“I ain’t on no star trip man…”
- Duane Allman on ducking photo shoots
While Duane Allman may not have set out intentionally for a star trip, his tragically quick journey took him right into the heart of one. In what has become a terribly common theme in rock and roll’s history, Duane Allman rose from the shadows as a session player to become a rock icon only to disappear just a quickly in calamity. Yet what he left behind is a legacy of guitar work that both amazes and inspires countless of music fans and guitar players well beyond his generation. As a group, The Allman Brothers Band were the ultimate American rock band in 1970. They were the proto-type Southern Rock band that spawned an entire genre of music. The Allman Brothers were, and still are, a powerful band that have their feet planted firmly in the blues and jazz and yet effortlessly manage to morph their music into a raw southern sound. A warm and gritty sound that hits the ear like Georgia humidity hits the back of your neck in August.
And the ex-facto ringleader of the Allman Brothers Circus during those heady early days was the guitar genius that was Duane Allman.
Duane was born (Howard Duane Allman) on November 20th, 1946 in Nashville, TN a year before his brother Greg. The family relocated to Florida while the boys were still children after their father had been murdered by a hitchhiker while serving in the Korean War in the Army. In an interview with Rolling Stone magazine, Greg explained how the pair came to the guitar. Greg came across a neighbor who used to sit on his front porch playing an acoustic. The neighbor let him pick at it a bit and Greg became entranced with the instrument. He got a paper route and saved up enough to buy a Sears Belltone acoustic and with the aid of a Mel-Bay lessons books began to teach himself the guitar. As siblings often do, they fought over the guitar eventually leading their mother to purchase a Gibson Les-Paul Junior for Duane. While growing up in Daytona Beach, the boys would go back to Nashville in the summers to stay with their grandmother. While in Nashville, the boys attended a concert held by blues icon B.B. King that served as a mammoth inspiration for the pair. There is a story circulating that while at the concert that Duane turned to Greg and said ‘We gotta get into this.”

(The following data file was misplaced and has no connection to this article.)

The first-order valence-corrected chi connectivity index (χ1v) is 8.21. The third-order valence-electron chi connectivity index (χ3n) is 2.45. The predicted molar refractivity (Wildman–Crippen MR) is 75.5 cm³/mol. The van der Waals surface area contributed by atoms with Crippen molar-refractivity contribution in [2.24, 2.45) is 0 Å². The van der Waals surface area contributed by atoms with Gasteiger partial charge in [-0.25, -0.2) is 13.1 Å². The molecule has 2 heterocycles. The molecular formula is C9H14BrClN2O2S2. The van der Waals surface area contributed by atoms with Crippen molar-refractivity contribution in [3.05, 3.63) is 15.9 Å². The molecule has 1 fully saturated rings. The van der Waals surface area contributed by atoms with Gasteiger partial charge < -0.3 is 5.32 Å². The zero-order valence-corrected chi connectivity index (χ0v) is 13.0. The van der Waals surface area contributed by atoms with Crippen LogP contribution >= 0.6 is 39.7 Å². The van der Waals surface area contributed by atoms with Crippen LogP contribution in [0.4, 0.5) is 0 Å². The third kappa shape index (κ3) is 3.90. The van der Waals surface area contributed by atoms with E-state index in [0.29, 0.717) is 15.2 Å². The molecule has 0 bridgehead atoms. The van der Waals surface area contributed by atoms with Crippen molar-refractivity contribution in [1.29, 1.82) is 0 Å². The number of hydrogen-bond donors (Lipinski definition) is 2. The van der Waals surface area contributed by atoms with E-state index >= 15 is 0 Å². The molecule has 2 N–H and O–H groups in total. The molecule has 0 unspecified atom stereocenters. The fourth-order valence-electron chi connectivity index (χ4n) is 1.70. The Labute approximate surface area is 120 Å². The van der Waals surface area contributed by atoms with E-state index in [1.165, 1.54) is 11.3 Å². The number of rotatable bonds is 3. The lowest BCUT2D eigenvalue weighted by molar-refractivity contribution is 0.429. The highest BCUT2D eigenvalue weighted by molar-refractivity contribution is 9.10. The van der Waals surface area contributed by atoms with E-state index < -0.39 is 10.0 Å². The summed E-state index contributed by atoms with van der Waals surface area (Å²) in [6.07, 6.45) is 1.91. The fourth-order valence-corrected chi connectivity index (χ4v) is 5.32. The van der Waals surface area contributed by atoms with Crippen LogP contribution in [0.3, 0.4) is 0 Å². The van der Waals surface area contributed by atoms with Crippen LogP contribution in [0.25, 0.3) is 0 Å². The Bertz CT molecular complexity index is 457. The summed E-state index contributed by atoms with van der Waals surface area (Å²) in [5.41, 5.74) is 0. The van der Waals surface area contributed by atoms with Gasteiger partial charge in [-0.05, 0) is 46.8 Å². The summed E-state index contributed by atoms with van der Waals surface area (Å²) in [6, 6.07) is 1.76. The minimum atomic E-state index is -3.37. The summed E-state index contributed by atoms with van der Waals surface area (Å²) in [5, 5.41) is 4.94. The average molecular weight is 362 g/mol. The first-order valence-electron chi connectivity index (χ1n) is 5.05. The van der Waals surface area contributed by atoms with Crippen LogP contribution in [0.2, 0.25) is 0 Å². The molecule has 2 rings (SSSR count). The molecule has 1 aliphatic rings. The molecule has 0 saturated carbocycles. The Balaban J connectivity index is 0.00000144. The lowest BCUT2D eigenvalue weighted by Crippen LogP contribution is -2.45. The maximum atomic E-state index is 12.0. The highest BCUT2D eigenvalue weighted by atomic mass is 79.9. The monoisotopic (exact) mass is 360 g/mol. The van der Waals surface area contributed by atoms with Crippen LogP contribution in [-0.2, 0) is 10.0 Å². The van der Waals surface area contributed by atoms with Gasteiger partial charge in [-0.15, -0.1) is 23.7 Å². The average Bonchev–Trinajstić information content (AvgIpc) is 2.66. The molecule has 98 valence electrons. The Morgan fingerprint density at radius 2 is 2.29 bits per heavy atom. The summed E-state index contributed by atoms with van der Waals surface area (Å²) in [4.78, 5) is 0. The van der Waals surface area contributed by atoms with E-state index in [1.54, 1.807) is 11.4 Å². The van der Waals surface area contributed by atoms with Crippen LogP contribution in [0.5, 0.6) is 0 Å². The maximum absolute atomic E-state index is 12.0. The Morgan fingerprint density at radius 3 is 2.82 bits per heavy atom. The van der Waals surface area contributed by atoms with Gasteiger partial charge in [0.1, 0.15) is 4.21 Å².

Duane took to the guitar quickly and it didn’t take long for him to eclipse his brothers’ skill with the instrument. He took to it so hard that he decided to drop out of high school to stay at home and focus on his guitar playing skills. (Once when asked in an interview how he got so good at playing, he responded, hopefully jokingly, that he dropped speed for three years straight and did nothing but practice).
By 1961 the brothers started playing publically on the Florida club scene with a variety of local outfits. By 1965 (the same year Greg graduated from Seabreeze High School) they had formed The Allman Joys that began to tour the southeast. In 1967 the brothers and their small band re-located to Los Angeles where they became The Hour Glass and signed with Liberty Records. The band released two rather forgettable albums, 1967’s Hour Glass and 1968’s The Power Of Love. (The Hour Glass’s first public gig was opening for The Doors at the Hullabaloo Club in L.A.)
There is a un-substantiated story that how Duane came to play slide guitar as a result of Greg dropping off some medication and a copy of Taj Mahal’s debut album when Duane was sick. The story goes on to say that Greg dropped off the pills and album and left. Two hours later he received a call from Duane asking him to come back over. When he arrived, he found that Duane had poured all the pills out of the bottle, removed the label and was playing Mahal’s version of Blind Willie McTell’s ‘Statesboro Blues’. ‘Duane had never played slide before,” said Greg, “he just picked it up and started burning”.